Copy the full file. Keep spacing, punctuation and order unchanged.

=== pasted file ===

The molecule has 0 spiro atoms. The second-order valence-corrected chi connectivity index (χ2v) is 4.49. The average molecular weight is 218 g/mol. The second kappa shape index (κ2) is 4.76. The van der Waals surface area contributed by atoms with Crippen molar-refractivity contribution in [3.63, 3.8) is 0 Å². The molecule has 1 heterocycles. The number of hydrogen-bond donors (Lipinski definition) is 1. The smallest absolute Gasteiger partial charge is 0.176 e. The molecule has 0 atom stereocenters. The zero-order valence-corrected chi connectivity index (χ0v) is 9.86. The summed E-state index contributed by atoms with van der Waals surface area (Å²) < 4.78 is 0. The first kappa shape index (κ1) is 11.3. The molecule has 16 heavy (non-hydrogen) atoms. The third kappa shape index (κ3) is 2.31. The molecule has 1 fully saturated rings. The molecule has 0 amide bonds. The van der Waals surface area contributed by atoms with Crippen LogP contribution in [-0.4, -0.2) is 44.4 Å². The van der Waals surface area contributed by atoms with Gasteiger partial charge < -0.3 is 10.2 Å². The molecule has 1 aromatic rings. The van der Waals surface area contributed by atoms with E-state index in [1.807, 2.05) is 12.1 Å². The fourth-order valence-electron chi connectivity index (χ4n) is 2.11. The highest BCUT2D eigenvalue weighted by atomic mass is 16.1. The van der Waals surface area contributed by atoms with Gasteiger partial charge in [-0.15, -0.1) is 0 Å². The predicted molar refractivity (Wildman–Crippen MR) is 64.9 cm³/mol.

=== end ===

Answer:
The molecule has 0 spiro atoms. The second-order valence-corrected chi connectivity index (χ2v) is 4.49. The average molecular weight is 218 g/mol. The second kappa shape index (κ2) is 4.76. The van der Waals surface area contributed by atoms with Crippen molar-refractivity contribution in [3.63, 3.8) is 0 Å². The molecule has 1 heterocycles. The number of hydrogen-bond donors (Lipinski definition) is 1. The smallest absolute Gasteiger partial charge is 0.176 e. The molecule has 0 atom stereocenters. The zero-order valence-corrected chi connectivity index (χ0v) is 9.86. The summed E-state index contributed by atoms with van der Waals surface area (Å²) < 4.78 is 0. The first kappa shape index (κ1) is 11.3. The molecule has 16 heavy (non-hydrogen) atoms. The third kappa shape index (κ3) is 2.31. The molecule has 1 fully saturated rings. The molecule has 0 amide bonds. The van der Waals surface area contributed by atoms with Crippen LogP contribution in [-0.4, -0.2) is 44.4 Å². The van der Waals surface area contributed by atoms with Gasteiger partial charge < -0.3 is 10.2 Å². The molecule has 1 aromatic rings. The van der Waals surface area contributed by atoms with E-state index in [1.807, 2.05) is 12.1 Å². The fourth-order valence-electron chi connectivity index (χ4n) is 2.11. The highest BCUT2D eigenvalue weighted by atomic mass is 16.1. The van der Waals surface area contributed by atoms with Gasteiger partial charge in [-0.15, -0.1) is 0 Å². The predicted molar refractivity (Wildman–Crippen MR) is 64.9 cm³/mol.